As most of my readers are probably aware, August 6th marks the arrival of Kitarofrom Drawn & Quarterly. Kitaro—known as Gegege no Kitaro in Japan—is THE yokai manga, created and written by Japan’s most eminent yokai scholar, Mizuki Shigeru. It is thanks to Mizuki Shigeru that yokai are still known and loved in Japan, and it is thanks to Gegege no Kitaro that this website even exits.
This is the first official English-language translation of one of Japan’s most popular and enduring comic books. Previously Kodansha published 3 Japanese/English bilingual volumes of Kitaro, but they were aimed primarily for a Japanese audience studying English and the translation was notoriously terrible.
Needless to say I am pretty excited about this. And you should be too!
What’s in it?
Kitaro collects the first two volumes of Gegege no Kitaro into a single book. There are lots of classic Kitaro tales; like the Great Yokai War where Kitaro and company take on the Western yokai like Dracula, Frankenstein’s Monster, and the Werewolf, all lead by the bizarre Bacbeard; or the late night game of Yokai Baseball; Or possibly one of the first Giant Monster vs. Giant Robot battles where Zeuglodon dukes it out with Mecha Zeuglodon.
I didn’t translate Kitaro (for my translation you have to pick up Mizuki Shigeru’s next release Showa 1926-1939: A History of Japan) but I wrote all of the Yokai Files included in the volume. Matt Alt (Yokai Attack!) wrote the introduction talking about Mizuki Shigeru’s legacy and place in Japanese culture.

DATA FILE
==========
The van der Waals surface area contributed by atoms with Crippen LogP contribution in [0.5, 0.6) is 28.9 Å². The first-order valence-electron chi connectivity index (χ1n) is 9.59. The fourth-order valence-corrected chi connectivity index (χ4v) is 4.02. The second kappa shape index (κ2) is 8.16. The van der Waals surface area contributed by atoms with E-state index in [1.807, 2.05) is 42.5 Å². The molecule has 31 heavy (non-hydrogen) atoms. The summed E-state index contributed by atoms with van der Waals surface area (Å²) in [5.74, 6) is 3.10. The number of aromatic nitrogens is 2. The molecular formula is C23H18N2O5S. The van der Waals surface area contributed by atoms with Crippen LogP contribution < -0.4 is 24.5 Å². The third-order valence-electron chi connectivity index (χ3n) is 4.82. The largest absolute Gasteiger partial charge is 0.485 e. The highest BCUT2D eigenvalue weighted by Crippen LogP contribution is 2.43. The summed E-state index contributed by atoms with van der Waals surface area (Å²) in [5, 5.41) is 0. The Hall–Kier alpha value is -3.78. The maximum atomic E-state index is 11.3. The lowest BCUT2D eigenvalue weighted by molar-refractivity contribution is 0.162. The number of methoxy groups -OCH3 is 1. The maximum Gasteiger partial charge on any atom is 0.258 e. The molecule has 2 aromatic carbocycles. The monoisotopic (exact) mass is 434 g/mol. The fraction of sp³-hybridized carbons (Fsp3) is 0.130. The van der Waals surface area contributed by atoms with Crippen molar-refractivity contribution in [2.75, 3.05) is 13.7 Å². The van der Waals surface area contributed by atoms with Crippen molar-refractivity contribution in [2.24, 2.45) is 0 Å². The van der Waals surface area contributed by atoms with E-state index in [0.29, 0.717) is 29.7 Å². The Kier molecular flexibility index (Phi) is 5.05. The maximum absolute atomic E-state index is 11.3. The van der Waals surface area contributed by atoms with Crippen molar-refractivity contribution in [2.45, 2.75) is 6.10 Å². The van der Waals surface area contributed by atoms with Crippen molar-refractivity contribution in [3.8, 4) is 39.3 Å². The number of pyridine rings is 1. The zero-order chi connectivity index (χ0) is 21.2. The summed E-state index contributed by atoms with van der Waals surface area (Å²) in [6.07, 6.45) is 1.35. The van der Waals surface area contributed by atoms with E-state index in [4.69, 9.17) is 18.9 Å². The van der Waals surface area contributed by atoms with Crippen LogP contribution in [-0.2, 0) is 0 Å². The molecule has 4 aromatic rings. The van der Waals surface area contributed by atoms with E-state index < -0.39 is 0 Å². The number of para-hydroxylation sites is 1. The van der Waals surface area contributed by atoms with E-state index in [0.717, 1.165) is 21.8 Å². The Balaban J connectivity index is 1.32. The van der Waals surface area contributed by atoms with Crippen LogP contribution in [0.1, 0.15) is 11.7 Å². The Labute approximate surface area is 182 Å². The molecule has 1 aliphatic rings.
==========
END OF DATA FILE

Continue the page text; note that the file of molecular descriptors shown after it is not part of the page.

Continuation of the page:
I think it is safe to say that this is the most important Japanese comic release of this year.
To read more about it, check out this blog posting from Kitaro-publisher Drawn & Quarterly:
Will There be any More Kitaro?
My most asked question about Kitaro is: “Will there be more?” And the only answer is—that’s up to you!
Here comes my pitch …
Whether there will be more Kitaro—or even any more English-language releases of Mizuki Shigeru’s excellent work at all—depends almost entirely on how well Kitaro does. If we can show that there is an English-speaking audience for Kitaro and Mizuki Shigeru—if this first volume is successful—then odds are good you will get more. If not, well … it’s just like a movie; the first one has to do well in order to justify the sequel.
So I highly encourage you (beg? plead?) to pre-order a copy of Kitaro if you can. You still have a couple of weeks to get your orders in and ensure you get a copy right away. I guarantee you will love it. If you’re a fan of hyakumonogatari.com, you’re a fan of Japanese folklore and yokai. And that means you’re a fan of Kitaro, even if you haven’t discovered it yet.
You can pre-order on Amazon.com:
Whew! Pitch ended …
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